Transparent art panel at the sbX VA Hospital station

A transparent art panel at the sbX VA Hospital station platform

Omnitrans also collaborated with other local groups to form a Safety and Security Council that focused on safety and security planning of the sbX stations. The Council was comprised of representatives from the following groups:

  • San Bernardino Police Department
  • San Bernardino County Sheriff’s Department, Terrorism Liaison Officer
  • San Bernardino County Sheriff’s Department, Loma Linda Station
  • San Bernardino County Fire Department, Office of Emergency Services
  • Loma Linda University Medical Center Security
  • CalTrans
  • SanBAG
  • Loma Linda Fire Department
  • California State University at San Bernardino Police Department
  • VA Hospital Police in Loma Linda
Crews test the security cameras that monitor each sbX station

Crews test the security cameras that monitor each sbX station

The Council worked together to establish appropriate security procedures and responses. For example, they wanted to ensure that customer service phones were available as well as emergency call boxes, so that law enforcement wasn’t getting call about bus arrivals.

Unlike bus stops and transit centers which are maintained by the cities, the sbX station platforms are owned and maintained by Omnitrans.

The new Omnitrans sbX Transit Security patrol car

The new Omnitrans sbX Transit Security patrol car

“This is the first time we’ve owned outside property, and we are taking pro-active measures to prevent potential problems before they happen,” says Crosby. “We monitor station activity 24/7 with patrols and cameras. We have also enhanced our team with several new officers who will be patrolling the corridor looking for things like suspicious activity, trespassing after hours, vandalism loitering, medical issues and mechanical problems.”

Transit security patrols are equipped to handle any emergency

Transit security patrols are equipped to handle any emergency

Crosby says the officers, contractors from General Security Services, are highly skilled professionals whose training includes crisis management, conflict resolution, emergency response procedures, traffic control, first aid, diversity and crowd control. They are also licensed ham radio operators equipped to handle emergency communications.General Security Services also supplies the specially equipped patrol truck the officers will use on their rounds. Designed by a former cop, the vehicle is developed with the officer in mind.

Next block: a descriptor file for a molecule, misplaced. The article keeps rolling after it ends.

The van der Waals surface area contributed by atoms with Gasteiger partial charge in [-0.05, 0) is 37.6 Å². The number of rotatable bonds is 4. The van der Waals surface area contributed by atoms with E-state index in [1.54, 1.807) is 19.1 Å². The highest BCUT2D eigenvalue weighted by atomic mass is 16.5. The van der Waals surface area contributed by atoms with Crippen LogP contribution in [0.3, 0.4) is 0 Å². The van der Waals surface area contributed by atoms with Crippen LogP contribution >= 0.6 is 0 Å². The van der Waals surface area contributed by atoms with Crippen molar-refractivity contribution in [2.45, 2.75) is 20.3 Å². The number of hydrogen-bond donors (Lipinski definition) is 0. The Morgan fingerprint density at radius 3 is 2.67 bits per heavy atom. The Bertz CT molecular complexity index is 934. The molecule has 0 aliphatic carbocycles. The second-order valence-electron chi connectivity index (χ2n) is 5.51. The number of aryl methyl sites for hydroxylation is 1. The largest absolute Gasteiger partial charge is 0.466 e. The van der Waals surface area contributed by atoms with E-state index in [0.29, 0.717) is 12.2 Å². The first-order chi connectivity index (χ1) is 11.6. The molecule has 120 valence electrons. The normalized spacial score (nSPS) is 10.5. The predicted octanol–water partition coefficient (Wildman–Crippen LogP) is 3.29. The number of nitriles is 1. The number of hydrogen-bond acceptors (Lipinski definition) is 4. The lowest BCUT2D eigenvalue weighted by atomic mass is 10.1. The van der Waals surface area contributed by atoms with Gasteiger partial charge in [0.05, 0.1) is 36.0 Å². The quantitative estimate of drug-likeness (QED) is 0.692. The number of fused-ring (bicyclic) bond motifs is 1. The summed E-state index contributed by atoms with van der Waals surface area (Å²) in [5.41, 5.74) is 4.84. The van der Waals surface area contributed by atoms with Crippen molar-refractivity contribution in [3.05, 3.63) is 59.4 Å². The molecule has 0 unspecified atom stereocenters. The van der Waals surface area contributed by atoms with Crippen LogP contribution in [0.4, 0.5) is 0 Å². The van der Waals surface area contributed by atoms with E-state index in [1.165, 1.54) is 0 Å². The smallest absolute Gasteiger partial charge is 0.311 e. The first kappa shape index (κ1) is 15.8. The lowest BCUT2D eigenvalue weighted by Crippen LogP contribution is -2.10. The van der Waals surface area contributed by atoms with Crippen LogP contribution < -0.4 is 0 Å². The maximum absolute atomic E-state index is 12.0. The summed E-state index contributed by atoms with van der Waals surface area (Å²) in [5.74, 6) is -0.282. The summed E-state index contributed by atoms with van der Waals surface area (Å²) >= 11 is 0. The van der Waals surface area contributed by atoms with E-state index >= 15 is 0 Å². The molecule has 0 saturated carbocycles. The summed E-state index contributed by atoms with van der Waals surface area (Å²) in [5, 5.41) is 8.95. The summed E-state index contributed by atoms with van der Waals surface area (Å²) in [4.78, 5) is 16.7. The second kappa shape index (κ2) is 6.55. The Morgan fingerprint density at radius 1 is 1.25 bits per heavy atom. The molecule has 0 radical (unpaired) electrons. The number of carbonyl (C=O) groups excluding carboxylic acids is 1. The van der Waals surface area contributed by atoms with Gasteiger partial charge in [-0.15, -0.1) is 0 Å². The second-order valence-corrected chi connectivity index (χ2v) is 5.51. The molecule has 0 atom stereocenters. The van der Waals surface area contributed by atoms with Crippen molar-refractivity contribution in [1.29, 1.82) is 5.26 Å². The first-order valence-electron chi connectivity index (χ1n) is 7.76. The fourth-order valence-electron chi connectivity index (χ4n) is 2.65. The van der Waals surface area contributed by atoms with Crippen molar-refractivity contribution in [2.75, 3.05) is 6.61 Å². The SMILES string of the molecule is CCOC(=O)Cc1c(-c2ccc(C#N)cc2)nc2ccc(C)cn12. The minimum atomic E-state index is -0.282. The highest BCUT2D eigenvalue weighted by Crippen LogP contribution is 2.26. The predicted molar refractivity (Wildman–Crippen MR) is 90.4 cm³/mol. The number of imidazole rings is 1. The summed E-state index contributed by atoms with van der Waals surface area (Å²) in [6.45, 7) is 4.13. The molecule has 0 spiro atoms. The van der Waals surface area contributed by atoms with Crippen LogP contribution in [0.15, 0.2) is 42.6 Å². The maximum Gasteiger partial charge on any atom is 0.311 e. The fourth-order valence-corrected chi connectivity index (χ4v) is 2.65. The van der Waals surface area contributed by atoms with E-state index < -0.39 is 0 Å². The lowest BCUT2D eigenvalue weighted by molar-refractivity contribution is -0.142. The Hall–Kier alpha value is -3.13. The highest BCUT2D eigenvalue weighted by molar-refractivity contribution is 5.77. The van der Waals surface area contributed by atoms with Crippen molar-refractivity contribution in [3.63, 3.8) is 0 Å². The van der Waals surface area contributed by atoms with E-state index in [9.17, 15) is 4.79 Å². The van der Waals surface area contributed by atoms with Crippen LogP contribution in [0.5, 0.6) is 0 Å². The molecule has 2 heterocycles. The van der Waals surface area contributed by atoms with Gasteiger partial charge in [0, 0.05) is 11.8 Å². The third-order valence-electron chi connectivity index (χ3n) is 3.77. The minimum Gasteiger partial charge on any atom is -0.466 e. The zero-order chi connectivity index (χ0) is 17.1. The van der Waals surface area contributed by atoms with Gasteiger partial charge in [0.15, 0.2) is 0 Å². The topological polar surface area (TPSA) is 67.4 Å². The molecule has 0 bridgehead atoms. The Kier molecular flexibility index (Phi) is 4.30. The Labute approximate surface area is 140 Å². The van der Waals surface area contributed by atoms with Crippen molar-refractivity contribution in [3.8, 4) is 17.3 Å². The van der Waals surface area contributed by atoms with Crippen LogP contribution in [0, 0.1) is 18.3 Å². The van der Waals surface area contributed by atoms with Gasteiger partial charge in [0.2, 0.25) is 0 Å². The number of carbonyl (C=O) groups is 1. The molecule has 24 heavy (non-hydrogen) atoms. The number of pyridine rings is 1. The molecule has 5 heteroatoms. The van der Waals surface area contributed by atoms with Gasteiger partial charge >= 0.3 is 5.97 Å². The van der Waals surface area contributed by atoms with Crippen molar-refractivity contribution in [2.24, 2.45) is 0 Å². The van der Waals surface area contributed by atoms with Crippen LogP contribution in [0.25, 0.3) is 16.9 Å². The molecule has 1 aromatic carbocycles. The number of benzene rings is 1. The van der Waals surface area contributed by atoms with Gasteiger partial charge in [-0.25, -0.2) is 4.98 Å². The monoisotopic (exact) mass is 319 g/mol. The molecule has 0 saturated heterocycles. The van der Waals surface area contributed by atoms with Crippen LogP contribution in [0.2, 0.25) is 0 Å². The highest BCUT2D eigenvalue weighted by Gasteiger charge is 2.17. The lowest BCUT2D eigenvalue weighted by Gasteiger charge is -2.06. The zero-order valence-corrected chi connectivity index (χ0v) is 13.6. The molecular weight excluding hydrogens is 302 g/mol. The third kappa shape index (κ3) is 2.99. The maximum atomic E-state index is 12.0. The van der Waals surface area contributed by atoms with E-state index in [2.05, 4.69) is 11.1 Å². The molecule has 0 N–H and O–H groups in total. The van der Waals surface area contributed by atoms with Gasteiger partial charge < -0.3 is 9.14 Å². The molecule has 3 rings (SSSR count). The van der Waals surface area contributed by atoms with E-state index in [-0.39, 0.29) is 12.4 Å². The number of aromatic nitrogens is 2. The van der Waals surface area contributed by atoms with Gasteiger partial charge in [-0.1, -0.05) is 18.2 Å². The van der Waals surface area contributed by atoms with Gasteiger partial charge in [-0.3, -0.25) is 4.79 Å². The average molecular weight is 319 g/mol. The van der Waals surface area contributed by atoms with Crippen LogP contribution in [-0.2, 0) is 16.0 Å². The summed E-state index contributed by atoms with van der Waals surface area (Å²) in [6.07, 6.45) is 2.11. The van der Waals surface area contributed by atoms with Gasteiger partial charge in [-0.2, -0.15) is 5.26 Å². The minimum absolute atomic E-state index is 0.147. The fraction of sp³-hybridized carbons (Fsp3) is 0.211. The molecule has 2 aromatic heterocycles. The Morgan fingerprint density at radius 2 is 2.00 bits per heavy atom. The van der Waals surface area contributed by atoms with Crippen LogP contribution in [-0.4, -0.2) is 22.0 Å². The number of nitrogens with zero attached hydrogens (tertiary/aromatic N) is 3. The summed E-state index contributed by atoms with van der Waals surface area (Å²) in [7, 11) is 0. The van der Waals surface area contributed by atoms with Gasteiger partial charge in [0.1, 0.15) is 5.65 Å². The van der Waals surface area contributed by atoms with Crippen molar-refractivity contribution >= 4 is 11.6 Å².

sbx transit security

It features a light bar with a high beam LED spotlight bar beneath, a front push bar, a power inverter, a PA system, a toolkit, a trauma bag, yellow security tape, a laptop, emergency barriers with flashers, and orange pylons.

At the Omnitrans San Bernardino office, sbX security officers observe station activity 24/7 from a central security hub. Not only do they watch for suspicious activity, they also monitor station conditions for potential hazards from illegally parked cars to overflowing trash cans.

“Security has been a key component throughout this process,” explains Mark. “From station development to implementing new monitoring technologies, our primary goal has been to ensure safety along the sbX corridor.”

– Juno Kughler Carlson
juno.carlson@omnitrans.org

sbX Security Officers monitor station activity 24/7 from a central security hub

sbX security officers monitor station activity 24/7 from a central security hub

San Bernardino Transit Center unites sbX BRT and Metrolink extension

Metrolink Extension and New Transit Center will enhance the connections between Inland Empire transportation systems 

The Metrolink passenger rail extension and the Omnitrans sbX rapid transit service provide new public transit options to Inland Empire residents.

SAN BERNARDINO, CA  – Changing the way people travel throughout the Inland Empire is the goal of two projects that started construction on Tuesday, February 25, following a groundbreaking ceremony in downtown San Bernardino.

The first project is the Downtown San Bernardino Passenger Rail Project (DTSBPRP), which will extend the Metrolink line from the historic Santa Fe Depot one mile east, where it will join with the second project,  the future San Bernardino Transit Center, to be constructed at Rialto Avenue and “E” Street in the city.

These two projects represent a partnership between the Federal Transit Administration, San Bernardino Associated Governments (SANBAG), Omnitrans, Metrolink, and the City of San Bernardino.   Speakers at the groundbreaking included Leslie Rogers, Regional Administrator for the Federal Transit Administration, California Transportation Commissioner Joe Tavaglione, SANBAG President Bill Jahn, County Supervisor James Ramos, Omnitrans Chairman Alan Wapner, and Patrick Morris, who is both Metrolink Chairman and City of San Bernardino Mayor.

View more photos from the groundbreaking ceremony on Flickr.